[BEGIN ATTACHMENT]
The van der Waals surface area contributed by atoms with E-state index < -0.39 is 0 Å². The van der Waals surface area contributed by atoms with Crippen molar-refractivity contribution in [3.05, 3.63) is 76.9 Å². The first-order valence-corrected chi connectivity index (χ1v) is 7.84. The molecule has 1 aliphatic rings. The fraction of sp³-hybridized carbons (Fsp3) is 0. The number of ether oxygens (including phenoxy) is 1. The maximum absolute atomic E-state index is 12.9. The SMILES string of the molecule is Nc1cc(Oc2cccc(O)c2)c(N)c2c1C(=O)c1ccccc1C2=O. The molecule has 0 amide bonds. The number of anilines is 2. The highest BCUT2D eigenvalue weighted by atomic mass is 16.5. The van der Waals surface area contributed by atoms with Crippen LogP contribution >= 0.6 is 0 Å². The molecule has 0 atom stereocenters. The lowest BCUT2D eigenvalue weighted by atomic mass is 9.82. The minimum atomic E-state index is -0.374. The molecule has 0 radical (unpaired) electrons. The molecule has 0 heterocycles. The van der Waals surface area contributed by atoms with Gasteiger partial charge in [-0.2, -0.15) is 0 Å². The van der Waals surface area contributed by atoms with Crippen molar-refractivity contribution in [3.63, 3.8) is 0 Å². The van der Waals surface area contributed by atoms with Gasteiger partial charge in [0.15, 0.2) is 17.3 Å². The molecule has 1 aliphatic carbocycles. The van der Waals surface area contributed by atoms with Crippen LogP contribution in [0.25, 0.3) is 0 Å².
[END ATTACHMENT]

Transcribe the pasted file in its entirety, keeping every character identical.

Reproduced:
The van der Waals surface area contributed by atoms with E-state index < -0.39 is 0 Å². The van der Waals surface area contributed by atoms with Crippen molar-refractivity contribution in [3.05, 3.63) is 76.9 Å². The first-order valence-corrected chi connectivity index (χ1v) is 7.84. The molecule has 1 aliphatic rings. The fraction of sp³-hybridized carbons (Fsp3) is 0. The number of ether oxygens (including phenoxy) is 1. The maximum absolute atomic E-state index is 12.9. The SMILES string of the molecule is Nc1cc(Oc2cccc(O)c2)c(N)c2c1C(=O)c1ccccc1C2=O. The molecule has 0 amide bonds. The number of anilines is 2. The highest BCUT2D eigenvalue weighted by atomic mass is 16.5. The van der Waals surface area contributed by atoms with Crippen LogP contribution >= 0.6 is 0 Å². The molecule has 0 atom stereocenters. The lowest BCUT2D eigenvalue weighted by atomic mass is 9.82. The minimum atomic E-state index is -0.374. The molecule has 0 radical (unpaired) electrons. The molecule has 0 heterocycles. The van der Waals surface area contributed by atoms with Gasteiger partial charge in [-0.2, -0.15) is 0 Å². The van der Waals surface area contributed by atoms with Crippen molar-refractivity contribution in [3.63, 3.8) is 0 Å². The van der Waals surface area contributed by atoms with Gasteiger partial charge in [0.15, 0.2) is 17.3 Å². The molecule has 1 aliphatic carbocycles. The van der Waals surface area contributed by atoms with Crippen LogP contribution in [0.25, 0.3) is 0 Å².